These new flowmeters provide effective measuring for compact installations and high capacity applications. Siemens also rebrands its Linear Variable Differential Transformer (LVDT) based Milltronics flowmeters into the Sitrans WF300 series.
Sitrans WF100 handles flowrates of 1 to 200 t/h (1 to 220 STPH), while the Sitrans WF200 series handles flowrates of 200 to 900 t/h (220 to 990 STPH). Sitrans WF250 is for use with air-activated gravity conveyors or air slides, typically found in cement processing. The Sitrans WF250's unique design includes an air chamber that separates the air from the material, thereby removing the impact of air on the sensing plate and providing accurate measurement. All of the Sitrans WF100 and Sitrans WF200 series flowmeters use patented triple beam parallelogram style load cells that have proven their reliability and durability for over 25 years in Siemens heavy-duty belt scales, offering superior accuracy and repeatability.
Siemens also rebrands its Linear Variable Differential Transformer (LVDT) based Milltronics flowmeters into the Sitrans WF300 series. Milltronics E-40/V-40, Milltronics E-300/v-300, and Milltronics A-40/A-300 flowmeters have been respectively rebranded to Sitrans WF330 standard-duty flowmeter, Sitrans WF340 compact flowmeter for constricted spaces, and Sitrans WF350 unique flowmeter for aerated materials. Sitrans WF300 series flowmeters have capacities of up to 300 t/h (330 STPH), and have CSA and FM approvals.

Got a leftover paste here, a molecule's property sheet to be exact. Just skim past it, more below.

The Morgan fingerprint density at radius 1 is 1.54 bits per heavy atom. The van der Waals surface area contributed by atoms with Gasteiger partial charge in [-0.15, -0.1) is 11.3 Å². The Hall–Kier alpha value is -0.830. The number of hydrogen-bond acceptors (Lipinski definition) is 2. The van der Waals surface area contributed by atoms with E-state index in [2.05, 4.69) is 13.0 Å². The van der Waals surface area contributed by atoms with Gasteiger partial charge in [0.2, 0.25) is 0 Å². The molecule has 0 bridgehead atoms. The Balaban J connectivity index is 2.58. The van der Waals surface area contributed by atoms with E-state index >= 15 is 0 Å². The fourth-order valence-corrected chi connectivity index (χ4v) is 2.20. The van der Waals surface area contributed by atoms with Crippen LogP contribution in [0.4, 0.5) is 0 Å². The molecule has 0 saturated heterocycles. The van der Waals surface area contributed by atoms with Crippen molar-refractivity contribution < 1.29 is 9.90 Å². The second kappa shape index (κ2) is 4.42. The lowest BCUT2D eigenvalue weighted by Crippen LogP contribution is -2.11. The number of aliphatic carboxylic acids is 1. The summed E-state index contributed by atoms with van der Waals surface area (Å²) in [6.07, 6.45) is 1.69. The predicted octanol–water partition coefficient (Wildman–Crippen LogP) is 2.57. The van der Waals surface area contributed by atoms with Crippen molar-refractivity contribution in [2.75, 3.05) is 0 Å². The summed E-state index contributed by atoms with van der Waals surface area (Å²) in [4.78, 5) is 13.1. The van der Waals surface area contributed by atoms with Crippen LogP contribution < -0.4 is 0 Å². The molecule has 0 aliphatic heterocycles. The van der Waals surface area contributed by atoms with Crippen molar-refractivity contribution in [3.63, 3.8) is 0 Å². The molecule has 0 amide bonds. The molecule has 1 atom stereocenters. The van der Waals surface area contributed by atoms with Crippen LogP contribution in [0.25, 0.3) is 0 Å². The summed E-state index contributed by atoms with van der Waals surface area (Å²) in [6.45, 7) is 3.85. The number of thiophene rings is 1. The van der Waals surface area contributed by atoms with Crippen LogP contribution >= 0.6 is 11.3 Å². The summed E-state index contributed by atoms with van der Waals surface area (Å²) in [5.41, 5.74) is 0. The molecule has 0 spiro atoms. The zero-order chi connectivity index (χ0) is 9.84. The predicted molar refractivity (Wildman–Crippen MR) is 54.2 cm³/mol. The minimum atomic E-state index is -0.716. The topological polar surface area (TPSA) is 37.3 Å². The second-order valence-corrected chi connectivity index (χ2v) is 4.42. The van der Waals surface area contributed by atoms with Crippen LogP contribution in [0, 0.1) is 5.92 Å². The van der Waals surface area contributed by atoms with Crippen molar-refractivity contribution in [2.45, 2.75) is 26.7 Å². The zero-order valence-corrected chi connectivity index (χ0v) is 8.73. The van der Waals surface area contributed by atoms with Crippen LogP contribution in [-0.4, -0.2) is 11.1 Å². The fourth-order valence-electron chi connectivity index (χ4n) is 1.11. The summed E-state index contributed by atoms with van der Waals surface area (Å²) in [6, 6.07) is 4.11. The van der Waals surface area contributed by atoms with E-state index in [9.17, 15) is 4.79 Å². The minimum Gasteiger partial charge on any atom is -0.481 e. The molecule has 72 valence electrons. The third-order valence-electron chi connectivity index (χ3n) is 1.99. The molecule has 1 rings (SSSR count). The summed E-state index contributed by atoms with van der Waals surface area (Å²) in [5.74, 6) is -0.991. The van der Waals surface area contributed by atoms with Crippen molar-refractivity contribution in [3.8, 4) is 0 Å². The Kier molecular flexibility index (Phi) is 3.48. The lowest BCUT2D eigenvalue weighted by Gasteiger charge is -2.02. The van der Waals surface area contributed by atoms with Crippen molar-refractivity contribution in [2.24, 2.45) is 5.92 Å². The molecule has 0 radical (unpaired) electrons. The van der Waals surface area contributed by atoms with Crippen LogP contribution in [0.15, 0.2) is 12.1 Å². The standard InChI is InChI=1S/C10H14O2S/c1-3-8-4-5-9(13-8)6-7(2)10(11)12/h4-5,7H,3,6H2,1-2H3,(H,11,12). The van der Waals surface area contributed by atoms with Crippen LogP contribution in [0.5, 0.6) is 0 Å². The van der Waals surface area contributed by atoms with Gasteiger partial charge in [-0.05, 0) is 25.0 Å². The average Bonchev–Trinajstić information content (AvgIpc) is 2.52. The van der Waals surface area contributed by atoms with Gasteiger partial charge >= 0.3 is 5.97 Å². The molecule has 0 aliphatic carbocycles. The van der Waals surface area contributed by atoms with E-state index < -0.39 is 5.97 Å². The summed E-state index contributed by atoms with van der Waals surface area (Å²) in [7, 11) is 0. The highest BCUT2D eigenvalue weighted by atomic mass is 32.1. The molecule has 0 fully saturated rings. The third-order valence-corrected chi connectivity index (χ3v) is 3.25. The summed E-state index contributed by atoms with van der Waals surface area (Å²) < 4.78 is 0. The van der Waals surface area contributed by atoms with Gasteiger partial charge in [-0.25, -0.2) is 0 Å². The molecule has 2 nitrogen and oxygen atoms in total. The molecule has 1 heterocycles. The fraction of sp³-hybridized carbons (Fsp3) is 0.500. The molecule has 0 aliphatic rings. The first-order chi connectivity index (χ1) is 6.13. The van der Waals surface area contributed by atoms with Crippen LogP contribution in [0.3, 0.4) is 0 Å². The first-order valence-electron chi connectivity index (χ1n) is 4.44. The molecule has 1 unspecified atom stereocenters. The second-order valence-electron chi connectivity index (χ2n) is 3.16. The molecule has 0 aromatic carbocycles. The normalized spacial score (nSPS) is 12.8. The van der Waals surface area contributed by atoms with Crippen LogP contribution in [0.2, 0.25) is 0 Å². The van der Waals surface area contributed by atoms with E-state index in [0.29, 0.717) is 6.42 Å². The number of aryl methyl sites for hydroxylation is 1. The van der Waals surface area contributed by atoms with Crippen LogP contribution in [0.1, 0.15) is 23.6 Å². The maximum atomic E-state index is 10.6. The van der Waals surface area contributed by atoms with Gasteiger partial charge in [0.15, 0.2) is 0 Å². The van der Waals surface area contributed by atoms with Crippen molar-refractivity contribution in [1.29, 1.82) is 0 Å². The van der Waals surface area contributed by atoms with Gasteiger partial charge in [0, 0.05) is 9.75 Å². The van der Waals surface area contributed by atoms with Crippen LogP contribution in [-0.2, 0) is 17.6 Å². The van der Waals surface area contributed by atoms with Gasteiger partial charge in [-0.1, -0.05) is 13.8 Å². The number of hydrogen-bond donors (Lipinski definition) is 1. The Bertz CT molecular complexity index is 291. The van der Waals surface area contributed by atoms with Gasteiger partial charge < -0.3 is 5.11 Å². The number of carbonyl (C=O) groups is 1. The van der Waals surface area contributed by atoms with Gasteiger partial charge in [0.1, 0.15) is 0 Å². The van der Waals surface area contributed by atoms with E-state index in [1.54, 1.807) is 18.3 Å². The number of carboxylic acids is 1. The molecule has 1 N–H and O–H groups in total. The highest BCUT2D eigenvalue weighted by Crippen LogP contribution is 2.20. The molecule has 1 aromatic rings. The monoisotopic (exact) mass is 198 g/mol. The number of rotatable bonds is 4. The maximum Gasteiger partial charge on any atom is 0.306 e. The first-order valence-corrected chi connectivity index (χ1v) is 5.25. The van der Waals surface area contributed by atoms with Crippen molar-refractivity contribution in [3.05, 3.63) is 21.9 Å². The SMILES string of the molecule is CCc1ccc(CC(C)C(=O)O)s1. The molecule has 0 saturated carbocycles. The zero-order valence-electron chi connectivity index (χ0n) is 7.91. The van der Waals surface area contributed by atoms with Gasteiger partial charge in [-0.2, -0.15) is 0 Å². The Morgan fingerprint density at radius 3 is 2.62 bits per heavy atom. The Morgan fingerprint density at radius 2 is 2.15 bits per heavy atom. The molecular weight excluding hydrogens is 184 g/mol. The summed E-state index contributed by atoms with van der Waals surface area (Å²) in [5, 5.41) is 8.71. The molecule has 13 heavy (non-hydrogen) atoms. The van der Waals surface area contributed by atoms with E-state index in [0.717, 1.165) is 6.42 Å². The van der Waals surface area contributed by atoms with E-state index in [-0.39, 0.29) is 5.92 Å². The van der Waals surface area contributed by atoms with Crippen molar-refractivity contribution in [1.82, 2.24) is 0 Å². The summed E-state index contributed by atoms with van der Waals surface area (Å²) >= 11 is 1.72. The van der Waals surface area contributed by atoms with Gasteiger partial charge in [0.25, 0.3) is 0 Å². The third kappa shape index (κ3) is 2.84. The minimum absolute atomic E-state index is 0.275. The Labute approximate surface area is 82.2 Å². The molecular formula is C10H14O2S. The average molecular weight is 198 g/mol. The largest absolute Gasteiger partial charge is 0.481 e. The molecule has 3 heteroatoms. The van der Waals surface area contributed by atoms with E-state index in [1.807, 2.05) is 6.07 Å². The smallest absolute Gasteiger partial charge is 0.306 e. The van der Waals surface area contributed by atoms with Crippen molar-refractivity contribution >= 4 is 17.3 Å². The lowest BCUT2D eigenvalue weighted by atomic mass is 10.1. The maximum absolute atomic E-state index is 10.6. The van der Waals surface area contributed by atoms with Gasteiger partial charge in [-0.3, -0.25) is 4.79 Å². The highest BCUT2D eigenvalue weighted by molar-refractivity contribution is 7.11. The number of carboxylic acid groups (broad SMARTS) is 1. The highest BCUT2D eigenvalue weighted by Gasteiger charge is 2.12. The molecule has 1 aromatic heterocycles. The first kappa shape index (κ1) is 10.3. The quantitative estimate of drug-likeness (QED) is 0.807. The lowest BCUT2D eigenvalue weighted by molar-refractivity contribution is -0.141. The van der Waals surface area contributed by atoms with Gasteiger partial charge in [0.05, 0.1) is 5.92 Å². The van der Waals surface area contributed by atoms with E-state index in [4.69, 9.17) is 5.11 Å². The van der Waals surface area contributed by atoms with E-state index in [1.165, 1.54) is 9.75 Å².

Sitrans WF300 series flowmeters use Sitrans WFS300 and 320 LVDT based sensing heads. The sensing element of these flowmeters is mounted outside the process, which protects it from exposure to harsh environments. Frictionless pivots exclude the vertical force of the measured material, and a viscous fluid damper provides mechanical damping in the event of pulsating flows.
All of Siemens Sitrans WF solids flowmeters are ideal for monitoring solid materials in cement, mineral, plastics, and food processing industries. Siemens flowmeters are unaffected by vertical force changes caused by material buildup, performing in situations where other weighing devices have difficulties such as in fly-ash or flour applications.
The Siemens Industry Sector (Erlangen, Germany) is the world's leading supplier of innovative and environmentally friendly products and solutions for industrial customers. With end-to-end automation technology and industrial software, solid vertical-market expertise, and technology-based services, the Sector enhances its customers' productivity, efficiency, and flexibility. With a global workforce of more than 100,000 employees, the Industry Sector comprises the Divisions Industry Automation, Drive Technologies and Customer Services as well as the Business Unit Metals Technologies. For more information, visit http://www.siemens.com/industry